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Toronto Raptors Have Been an ATM Machine This Season

T.O. Whenham of Doc's Sports Predictions

Chances are probably pretty good that you don't pay a lot off attention to the Toronto Raptors. You really should. They have been a very profitable bet all year. They share with Phoenix the distinction of having covered the most games this season - 26. That's almost 58 percent of the games they have played. They've also been on a bit of a tear recently. They've won seven of their last ten games (and covered six of them) to move back into the lead of the dismal Atlantic Division. If they keep playing like they are now, there is no reason that they can't stay at the top and make it into the postseason. They have been a very good team to bet on, and it seems reasonable to believe that they will continue to be just as good, or better, down the stretch. Here are six good reasons why you, as a bettor who likes to make money, should be paying attention to the Raptors:

Under machines - No team has gone under more times, or over fewer times, than the Raptors (15-29). The last time they went over a total was on Jan. 7, a span of 11 games. The team is neither exceptionally good nor exceptionally bad on either side of the ball. In fact, they are right about average on both offense and defense. The team's success on keeping it under is in part due to the public perception that this isn't a particularly good team. That gives the total a few extra points and keeps the team on the bottom side. More significantly, though, the team has tightened up dramatically when they don't have the ball. They have allowed an average of seven fewer points per game over the last 11 games than they have over the whole season.

Chris Bosh - Bosh would be a much bigger star if he had been drafted in a different year. He had the misfortune of coming out the same year as LeBron, Melo and D-Wade. Still, people are starting to recognize that he certainly belongs in the conversation with those classmates - he was voted as an All-Star starter this year. Bosh is just plain good. He leads his team in points, rebounds and blocks. He's exciting to watch, and he dominates the court and gives his team confidence when he is playing. When he returned from an injury that sidelined him for 12 games the team responded by going out and covering eight of nine.

The team without Bosh - As important as Bosh is to the team, it was very positive to see how the team responded when Bosh missed those 12 games. Despite the gaping hole in the lineup, the team still managed to win six of the games. For a team that is struggling to get to .500 on the year, it is very promising that they were able to maintain that pace without their only true star. To me, that says a couple of things. First, it shows that they have a bench that plays together well and is cohesive. That will help down the stretch. Second, it tells me that this is a team that is only going to get better. They have some potential that will get realized with time.

Conference record - The Raptors are terrible against the Western Conference, but the same can be said about most of the teams in the underwhelming East. They are much better against their own conference, though. They are 15-9 against the East, which is a better mark than more than half of the teams in their conference. That means that they have the ability to be competitive against their own kind. More importantly, the team is an impressive 7-2 against their own division. That's not only the best division record amongst the teams in their division by a large margin, but it's tied with Chicago for the best division record in the whole conference. There's one promising note to mention about their performance against the West as well - though they are just 7-14 straight up against the West, they are a much better 11-10 ATS. That means that they aren't good, but they are better than people think they are. That's something to build on.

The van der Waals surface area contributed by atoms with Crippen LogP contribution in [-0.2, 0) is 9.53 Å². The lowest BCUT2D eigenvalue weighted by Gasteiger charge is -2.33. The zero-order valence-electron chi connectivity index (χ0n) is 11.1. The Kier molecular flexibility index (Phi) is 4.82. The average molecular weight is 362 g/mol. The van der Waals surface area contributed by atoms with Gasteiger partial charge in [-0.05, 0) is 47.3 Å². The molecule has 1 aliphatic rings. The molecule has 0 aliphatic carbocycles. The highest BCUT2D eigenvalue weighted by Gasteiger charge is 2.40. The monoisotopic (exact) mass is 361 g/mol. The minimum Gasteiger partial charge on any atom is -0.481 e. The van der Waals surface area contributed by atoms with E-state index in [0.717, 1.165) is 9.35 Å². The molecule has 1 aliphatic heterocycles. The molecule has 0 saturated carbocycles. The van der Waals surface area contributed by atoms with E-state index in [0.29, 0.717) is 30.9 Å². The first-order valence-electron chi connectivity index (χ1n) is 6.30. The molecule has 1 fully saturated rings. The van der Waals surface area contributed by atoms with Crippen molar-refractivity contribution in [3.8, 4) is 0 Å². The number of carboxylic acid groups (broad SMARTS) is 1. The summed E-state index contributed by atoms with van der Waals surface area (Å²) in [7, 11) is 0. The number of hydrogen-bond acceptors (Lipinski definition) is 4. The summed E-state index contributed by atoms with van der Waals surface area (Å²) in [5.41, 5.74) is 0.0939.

Home record - The Raptors are 14-7 at the Air Canada Centre in Toronto. Only three teams in the Eastern Conference have more wins at home. The Raptors are a truly terrible road team, but they can get it done at home. A team needs to be able to win at home if they want to accomplish anything, and Toronto's winning percentage at home is among the elite in the league. That's no reason for a grand celebration, but it at least is a sign that the team has something going for it.

Developing players - Besides Bosh, and arguably T.J. Ford, this is a team that is entirely lacking in household names. There are a lot of players on the team, though, that are talented and are only going to get better. The most obvious member of that category is Andrea Bargnani, last year's first overall draft choice. The Italian is still wildly inconsistent, but he's showing sparks and unquestionably has the skills. Anthony Parker, who was the MVP of the Euroleague the last two years, is the only Raptor to start every game this season, and he's getting more consistently impressive. Joey Graham, Jorge Garbajosa and Jose Calderon are all other players who have their best days ahead of them as well. These players mean not only that the team is going to get more entertaining to watch as time passes, but also that they will get more competitive and more interesting to bet on.

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